Banned Thai opposition party accuses junta of helping in 1MDB cover-up

Pro-democracy supporters write messages opposing military rule a day after the Constitutional Court ruled to dissolve the progressive opposition Future Forward Party. (AFP)
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Updated 23 February 2020

Banned Thai opposition party accuses junta of helping in 1MDB cover-up

  • Future Forward Party, the third-largest party in parliament, was dissolved on Friday by Thailand’s Constitutional Court
  • ‘If we were in government, we would investigate’

BANGKOK: A banned Thai opposition party on Sunday accused the former military junta of helping cover up Malaysia’s multi-billion-dollar 1MDB scandal, urging Thais to demand the truth ahead of a censure debate against Prime Minister Prayuth Chan-ocha.
The Future Forward Party, the third-largest party in parliament, was dissolved on Friday by Thailand’s Constitutional Court over a loan it took from its billionaire founder.
The dissolution was decried by democracy advocates as a way to weaken opposition to the government of Prayuth, who first came to power in a 2014 military coup and led a military junta until after elections last year that his pro-army party won.
Future Forward’s spokeswoman, Pannika Wanich, told reporters at a news conference on Sunday that the junta had worked with Malaysia’s former government to arrest a whistleblower in the 1MDB case in 2015 and had allowed financial criminals to operate in Thailand, risking the country’s international ties.
“The junta government yearned for international acceptance after the coup ... and formed a dark alliance with Malaysia,” Pannika said.
“The only person who can issue these orders is Prime Minister Prayuth Chan-ocha,” Pannika said.
Pannika cited irregularities surrounding Thailand’s arrest and the subsequent confession of Xavier Justo, the Swiss national who was arrested in Thailand in 2015 the first whistleblower in the 1MDB affair.
The government also harbored Malaysian financier Low Taek Jho, known as Jho Low, allowing him to enter the country at least five times between October 2016 and May 2018, despite Low having an Interpol red notice from Singapore, she said.
Low has been charged in Malaysia and the United States over the alleged theft of $4.5 billion from 1Malaysia Development Berhad (1MDB), set up by former Malaysian Prime Minister Najib Razak with the help of Low, to promote economic development.
At least six countries, including the United States, have launched money laundering, financial mismanagement and criminal probes into 1MDB dealings.
Low has denied any wrongdoing. His whereabouts are unknown.
Future Forward Party said it would have opened an investigation on corruption and money laundering related to the 1MDB case if it were in power.
“If we were in government, we would investigate. We want a government that is a responsible neighbor and acts with dignity,” Pannika said.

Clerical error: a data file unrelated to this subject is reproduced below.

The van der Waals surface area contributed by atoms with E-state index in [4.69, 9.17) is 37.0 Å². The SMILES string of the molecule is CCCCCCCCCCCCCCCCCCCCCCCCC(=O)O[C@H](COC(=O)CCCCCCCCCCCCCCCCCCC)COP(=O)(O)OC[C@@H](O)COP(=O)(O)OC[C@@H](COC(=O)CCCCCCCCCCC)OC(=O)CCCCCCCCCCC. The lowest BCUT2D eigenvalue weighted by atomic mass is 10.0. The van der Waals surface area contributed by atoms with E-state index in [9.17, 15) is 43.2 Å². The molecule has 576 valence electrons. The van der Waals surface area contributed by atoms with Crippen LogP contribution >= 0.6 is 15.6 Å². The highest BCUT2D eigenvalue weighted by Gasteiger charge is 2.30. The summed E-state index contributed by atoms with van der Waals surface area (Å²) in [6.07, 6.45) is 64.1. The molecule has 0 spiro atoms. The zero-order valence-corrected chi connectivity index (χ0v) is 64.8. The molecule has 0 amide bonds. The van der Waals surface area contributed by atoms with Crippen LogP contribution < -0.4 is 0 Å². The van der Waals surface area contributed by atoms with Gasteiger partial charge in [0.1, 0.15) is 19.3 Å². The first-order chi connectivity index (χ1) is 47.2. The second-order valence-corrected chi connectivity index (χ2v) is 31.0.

“Since we have been dissolved, we can’t, but the Thai public can demand the truth.”
A spokesman for the Malaysian prime minister’s office did not immediately respond to requests for comment.


Beating lockdown inertia: French city-dwellers keep fit on balconies

Updated 49 min 8 sec ago

Beating lockdown inertia: French city-dwellers keep fit on balconies

  • France has been under virtual lockdown since March 17
  • The outbreak has killed about 2,000 people in France and sickened 33,000 others, according to official numbers

NANTES, France: As dusk fell over Nantes in western France, dozens of residents of an apartment block came out onto their balconies for a half-hour fitness session to beat the inertia of life under lockdown while the coronavirus sweeps across the country.
Music pumped out as the group put itself through a routine of star jumps, squats and jogging on the spot. The workout caught on after Pierre Planchenaud began exercising alone. Before long, his neighbors wanted to join in.
“It meant everyone could relax after a day where you stay shut up indoors or in isolation,” said Planchenaud, who works in advertising. “It enables people to have a bit of freedom and take their minds off things.”
France has been under virtual lockdown since March 17 and on Friday Prime Minister Edouard Philippe said the unprecedented peacetime restrictions on public life would remain in place until at least April 15. The outbreak has killed about 2,000 people in France and sickened 33,000 others, according to official numbers.
Public gatherings are banned, schools and universities are closed and all non-essential businesses have shut down, with people allowed out of their homes only to buy groceries, carry out essential work, exercise or seek medical care.
Stress caused by fear of the disease is compounded by isolation, mental health experts say, and the French government has reported a marked increase in domestic violence during the lockdown.
“We started last night and we’re having a great time with the family. It’s cool,” said firefighter resident Guillaume Ricquier.
Planchenaud leads the workout from a central courtyard, with the makeshift class wrapping up just in time to join others nationwide clapping and cheering in support of the health care workers battling to save the lives of coronavirus sufferers.
“It brings a new energy,” said osteopath Laura Martinez. “We said last night it needs to keep going after the lockdown.”